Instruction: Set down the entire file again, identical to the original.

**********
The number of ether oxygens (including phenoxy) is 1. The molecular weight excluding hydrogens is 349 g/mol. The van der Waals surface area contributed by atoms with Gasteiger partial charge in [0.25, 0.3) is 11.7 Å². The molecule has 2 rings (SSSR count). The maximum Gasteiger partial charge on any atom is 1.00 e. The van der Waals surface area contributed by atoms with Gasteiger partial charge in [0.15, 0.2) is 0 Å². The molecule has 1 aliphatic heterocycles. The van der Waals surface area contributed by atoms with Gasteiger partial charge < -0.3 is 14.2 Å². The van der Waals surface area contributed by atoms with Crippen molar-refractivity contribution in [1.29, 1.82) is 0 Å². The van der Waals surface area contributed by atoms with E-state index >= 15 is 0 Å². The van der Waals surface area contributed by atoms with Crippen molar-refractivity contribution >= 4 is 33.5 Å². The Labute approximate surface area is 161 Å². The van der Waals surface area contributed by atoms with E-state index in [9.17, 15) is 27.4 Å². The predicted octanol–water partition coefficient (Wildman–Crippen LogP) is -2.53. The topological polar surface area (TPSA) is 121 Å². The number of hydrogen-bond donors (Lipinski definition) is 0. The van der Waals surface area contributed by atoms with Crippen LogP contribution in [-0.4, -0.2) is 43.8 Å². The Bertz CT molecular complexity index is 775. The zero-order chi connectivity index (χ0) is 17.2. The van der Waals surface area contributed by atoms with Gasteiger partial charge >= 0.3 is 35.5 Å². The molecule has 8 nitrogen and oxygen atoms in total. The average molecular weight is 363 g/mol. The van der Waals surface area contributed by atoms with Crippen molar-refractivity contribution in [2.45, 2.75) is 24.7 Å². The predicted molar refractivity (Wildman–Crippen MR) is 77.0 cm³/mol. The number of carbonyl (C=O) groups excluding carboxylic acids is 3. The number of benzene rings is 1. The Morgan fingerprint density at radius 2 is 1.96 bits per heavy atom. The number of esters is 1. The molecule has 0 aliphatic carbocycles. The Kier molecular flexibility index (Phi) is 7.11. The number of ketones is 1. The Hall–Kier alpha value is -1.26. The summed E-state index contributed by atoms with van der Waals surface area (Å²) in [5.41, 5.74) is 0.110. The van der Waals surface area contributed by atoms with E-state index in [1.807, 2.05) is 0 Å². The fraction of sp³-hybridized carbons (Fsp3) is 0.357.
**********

The number of ether oxygens (including phenoxy) is 1. The molecular weight excluding hydrogens is 349 g/mol. The van der Waals surface area contributed by atoms with Gasteiger partial charge in [0.25, 0.3) is 11.7 Å². The molecule has 2 rings (SSSR count). The maximum Gasteiger partial charge on any atom is 1.00 e. The van der Waals surface area contributed by atoms with Gasteiger partial charge in [0.15, 0.2) is 0 Å². The molecule has 1 aliphatic heterocycles. The van der Waals surface area contributed by atoms with Gasteiger partial charge < -0.3 is 14.2 Å². The van der Waals surface area contributed by atoms with Crippen molar-refractivity contribution in [1.29, 1.82) is 0 Å². The van der Waals surface area contributed by atoms with E-state index >= 15 is 0 Å². The van der Waals surface area contributed by atoms with Crippen molar-refractivity contribution >= 4 is 33.5 Å². The Labute approximate surface area is 161 Å². The van der Waals surface area contributed by atoms with E-state index in [9.17, 15) is 27.4 Å². The predicted octanol–water partition coefficient (Wildman–Crippen LogP) is -2.53. The topological polar surface area (TPSA) is 121 Å². The number of hydrogen-bond donors (Lipinski definition) is 0. The van der Waals surface area contributed by atoms with Crippen LogP contribution in [-0.4, -0.2) is 43.8 Å². The Bertz CT molecular complexity index is 775. The zero-order chi connectivity index (χ0) is 17.2. The van der Waals surface area contributed by atoms with Gasteiger partial charge >= 0.3 is 35.5 Å². The molecule has 8 nitrogen and oxygen atoms in total. The average molecular weight is 363 g/mol. The van der Waals surface area contributed by atoms with Crippen molar-refractivity contribution in [2.45, 2.75) is 24.7 Å². The predicted molar refractivity (Wildman–Crippen MR) is 77.0 cm³/mol. The number of carbonyl (C=O) groups excluding carboxylic acids is 3. The number of benzene rings is 1. The Morgan fingerprint density at radius 2 is 1.96 bits per heavy atom. The number of esters is 1. The molecule has 0 aliphatic carbocycles. The Kier molecular flexibility index (Phi) is 7.11. The number of ketones is 1. The Hall–Kier alpha value is -1.26. The summed E-state index contributed by atoms with van der Waals surface area (Å²) in [5.41, 5.74) is 0.110. The van der Waals surface area contributed by atoms with E-state index in [1.807, 2.05) is 0 Å². The fraction of sp³-hybridized carbons (Fsp3) is 0.357.